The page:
Lydia heard him several times in the night. The cottage roof is his hunting route. He pads across it, heavy-pawed. Once he stopped to claw at the skylight, making strange mewling noises. She didn’t let him in. What if he had a mouse? The poor thing might escape, run for cover in her bed. She pulled a pillow over her head. It is the fourth anniversary. A kaleidoscope of random memories dances behind her eyelids. Thirty-six years have passed since we kissed under the honeysuckle. You said you’d never leave me.
When she wakes again a soft grey light has crept silently into the room. She can hear the blackbird’s fluting calls. The nest is hidden in the thickest part of the hedge. An ancient hedge of holly, beech and hawthorn, it runs the full length of the top garden, shielding the vegetable plot from the keen winds. The hedge that has outlived you, how can that be?
Over the last few days, Lydia has been watching the bird flitting back and forth with plump worms. She must protect the chicks; save them from death, from the stalker. Last year she’d found three tiny bodies lined up like trophies behind a plant pot in the conservatory.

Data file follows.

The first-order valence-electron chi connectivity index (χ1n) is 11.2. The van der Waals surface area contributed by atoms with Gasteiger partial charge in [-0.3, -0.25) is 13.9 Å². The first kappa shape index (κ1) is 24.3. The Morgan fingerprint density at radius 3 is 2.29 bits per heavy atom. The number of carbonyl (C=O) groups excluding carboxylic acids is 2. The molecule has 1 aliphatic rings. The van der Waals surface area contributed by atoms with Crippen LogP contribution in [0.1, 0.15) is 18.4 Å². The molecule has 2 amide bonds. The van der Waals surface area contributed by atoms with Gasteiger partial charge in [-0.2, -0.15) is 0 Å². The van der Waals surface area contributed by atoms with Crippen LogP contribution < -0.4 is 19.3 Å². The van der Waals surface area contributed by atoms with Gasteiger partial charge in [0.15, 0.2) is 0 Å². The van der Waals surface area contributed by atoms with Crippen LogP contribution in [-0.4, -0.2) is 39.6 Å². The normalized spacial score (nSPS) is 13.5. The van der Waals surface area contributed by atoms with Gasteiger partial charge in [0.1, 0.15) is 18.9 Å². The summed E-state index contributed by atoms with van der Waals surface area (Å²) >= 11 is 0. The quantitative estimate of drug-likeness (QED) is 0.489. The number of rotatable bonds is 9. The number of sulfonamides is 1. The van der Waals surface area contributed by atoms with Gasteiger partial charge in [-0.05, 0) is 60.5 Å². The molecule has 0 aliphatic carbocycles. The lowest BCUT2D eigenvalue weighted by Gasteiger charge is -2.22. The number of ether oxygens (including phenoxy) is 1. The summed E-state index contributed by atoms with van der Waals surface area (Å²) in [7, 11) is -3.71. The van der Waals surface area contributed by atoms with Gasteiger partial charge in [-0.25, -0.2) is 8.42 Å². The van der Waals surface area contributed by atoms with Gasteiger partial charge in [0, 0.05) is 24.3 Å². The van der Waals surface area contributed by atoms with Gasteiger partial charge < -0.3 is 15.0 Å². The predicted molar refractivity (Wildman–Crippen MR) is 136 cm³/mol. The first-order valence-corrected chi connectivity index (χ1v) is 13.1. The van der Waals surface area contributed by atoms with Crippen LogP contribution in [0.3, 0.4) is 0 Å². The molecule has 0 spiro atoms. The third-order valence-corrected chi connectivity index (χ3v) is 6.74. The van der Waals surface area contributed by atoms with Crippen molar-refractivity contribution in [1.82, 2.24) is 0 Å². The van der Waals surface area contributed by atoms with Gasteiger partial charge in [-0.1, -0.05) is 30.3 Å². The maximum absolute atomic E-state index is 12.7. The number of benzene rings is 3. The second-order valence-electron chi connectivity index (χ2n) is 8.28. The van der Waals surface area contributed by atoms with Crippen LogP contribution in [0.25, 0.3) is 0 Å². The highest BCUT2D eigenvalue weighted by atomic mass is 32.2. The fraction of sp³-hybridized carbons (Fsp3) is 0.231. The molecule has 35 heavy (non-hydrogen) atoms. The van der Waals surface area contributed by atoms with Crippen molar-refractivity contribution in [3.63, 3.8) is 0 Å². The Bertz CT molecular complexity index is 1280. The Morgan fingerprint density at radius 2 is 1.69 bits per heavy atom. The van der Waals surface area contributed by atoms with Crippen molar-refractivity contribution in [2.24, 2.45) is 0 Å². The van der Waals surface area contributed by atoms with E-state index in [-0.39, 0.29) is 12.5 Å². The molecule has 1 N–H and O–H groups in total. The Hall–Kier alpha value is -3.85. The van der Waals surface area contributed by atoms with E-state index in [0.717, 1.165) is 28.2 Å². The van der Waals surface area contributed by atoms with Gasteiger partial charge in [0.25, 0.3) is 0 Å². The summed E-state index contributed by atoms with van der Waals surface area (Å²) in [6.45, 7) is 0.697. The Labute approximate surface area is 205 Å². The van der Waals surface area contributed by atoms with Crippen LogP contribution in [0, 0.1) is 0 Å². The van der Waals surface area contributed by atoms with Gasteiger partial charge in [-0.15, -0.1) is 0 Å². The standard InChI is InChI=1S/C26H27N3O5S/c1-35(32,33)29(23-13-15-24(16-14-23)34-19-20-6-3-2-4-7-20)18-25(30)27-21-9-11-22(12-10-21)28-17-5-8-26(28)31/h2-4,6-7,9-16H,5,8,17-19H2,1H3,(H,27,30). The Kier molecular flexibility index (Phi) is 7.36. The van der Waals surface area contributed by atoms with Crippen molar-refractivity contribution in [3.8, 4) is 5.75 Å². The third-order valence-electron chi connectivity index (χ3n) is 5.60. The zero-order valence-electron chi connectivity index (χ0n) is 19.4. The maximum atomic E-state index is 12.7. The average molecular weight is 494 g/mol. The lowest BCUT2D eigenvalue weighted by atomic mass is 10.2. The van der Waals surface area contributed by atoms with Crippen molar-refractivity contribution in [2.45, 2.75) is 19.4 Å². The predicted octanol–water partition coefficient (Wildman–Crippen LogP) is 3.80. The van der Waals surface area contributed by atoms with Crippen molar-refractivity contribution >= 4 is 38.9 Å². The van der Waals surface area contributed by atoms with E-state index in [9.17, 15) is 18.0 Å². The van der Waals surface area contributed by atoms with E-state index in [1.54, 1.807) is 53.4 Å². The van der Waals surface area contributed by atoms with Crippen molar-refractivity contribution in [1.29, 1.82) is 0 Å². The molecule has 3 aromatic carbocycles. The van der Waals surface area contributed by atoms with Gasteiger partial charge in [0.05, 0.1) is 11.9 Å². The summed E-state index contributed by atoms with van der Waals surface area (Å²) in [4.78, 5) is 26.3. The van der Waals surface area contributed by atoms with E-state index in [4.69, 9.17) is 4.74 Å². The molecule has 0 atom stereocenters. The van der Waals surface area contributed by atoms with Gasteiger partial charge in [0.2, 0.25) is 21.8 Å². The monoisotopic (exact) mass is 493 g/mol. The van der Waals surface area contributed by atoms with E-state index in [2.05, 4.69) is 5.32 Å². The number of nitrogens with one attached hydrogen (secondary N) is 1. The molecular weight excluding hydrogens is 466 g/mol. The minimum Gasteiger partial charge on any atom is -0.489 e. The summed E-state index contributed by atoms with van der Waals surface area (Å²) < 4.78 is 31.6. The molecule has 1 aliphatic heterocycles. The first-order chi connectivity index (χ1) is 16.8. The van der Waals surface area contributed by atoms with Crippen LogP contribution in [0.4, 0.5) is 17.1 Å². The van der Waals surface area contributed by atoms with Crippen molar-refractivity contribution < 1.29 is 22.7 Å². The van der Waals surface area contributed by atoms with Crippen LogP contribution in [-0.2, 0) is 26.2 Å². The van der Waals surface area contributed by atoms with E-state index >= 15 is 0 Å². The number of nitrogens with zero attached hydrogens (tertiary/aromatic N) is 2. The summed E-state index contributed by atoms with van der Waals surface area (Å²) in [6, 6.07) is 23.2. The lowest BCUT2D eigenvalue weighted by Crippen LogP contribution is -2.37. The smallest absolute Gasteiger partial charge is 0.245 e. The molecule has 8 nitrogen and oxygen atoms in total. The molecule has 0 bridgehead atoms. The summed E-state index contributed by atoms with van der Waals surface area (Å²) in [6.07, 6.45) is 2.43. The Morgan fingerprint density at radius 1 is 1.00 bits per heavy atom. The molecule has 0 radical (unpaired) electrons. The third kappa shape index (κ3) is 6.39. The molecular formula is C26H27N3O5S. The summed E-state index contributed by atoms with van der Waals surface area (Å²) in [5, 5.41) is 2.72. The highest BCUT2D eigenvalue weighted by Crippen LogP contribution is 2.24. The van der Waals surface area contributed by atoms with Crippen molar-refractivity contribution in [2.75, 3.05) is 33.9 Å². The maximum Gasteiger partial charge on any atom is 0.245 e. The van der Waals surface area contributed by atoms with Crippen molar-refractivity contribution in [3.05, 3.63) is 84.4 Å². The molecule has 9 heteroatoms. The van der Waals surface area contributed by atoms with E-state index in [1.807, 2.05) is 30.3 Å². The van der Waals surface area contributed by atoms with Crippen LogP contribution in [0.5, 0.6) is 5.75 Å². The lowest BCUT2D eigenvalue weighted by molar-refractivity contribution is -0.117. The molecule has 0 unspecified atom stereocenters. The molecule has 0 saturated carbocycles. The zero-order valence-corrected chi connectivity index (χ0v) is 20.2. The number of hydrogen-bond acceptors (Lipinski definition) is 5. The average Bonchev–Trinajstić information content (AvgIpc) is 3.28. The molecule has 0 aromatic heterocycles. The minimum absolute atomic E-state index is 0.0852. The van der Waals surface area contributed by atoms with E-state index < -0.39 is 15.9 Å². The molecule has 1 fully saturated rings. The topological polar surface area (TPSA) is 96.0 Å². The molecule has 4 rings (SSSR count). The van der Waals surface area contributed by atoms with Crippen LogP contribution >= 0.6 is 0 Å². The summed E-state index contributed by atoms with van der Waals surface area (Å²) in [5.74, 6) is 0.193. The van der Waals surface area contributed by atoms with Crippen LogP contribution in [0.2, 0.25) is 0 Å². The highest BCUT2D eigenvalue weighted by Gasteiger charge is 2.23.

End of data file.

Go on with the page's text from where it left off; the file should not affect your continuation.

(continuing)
She looks over at Pavarotti. He is lying on the grassy mound near the hedge. Insolent. He twitches his tail and stares back at her with slanted emerald eyes. He knows they’re there. She listens out constantly for the blackbird’s warning calls. The hosepipe is rigged up and ready to douse him if he gets too near. She vows she’ll never have another cat. How can he have nine lives when you only had one?
In the conservatory she checks for signs of a killing in the night. Her boy has re-positioned himself in a pool of sunlight. He purrs and stretches lazily when she bends to tickle his belly. His fur is luxurious, soft and thick as velvet. You loved him so.
The blackbird tilts its head and sings sweetly on the gate. All is well, there is still hope.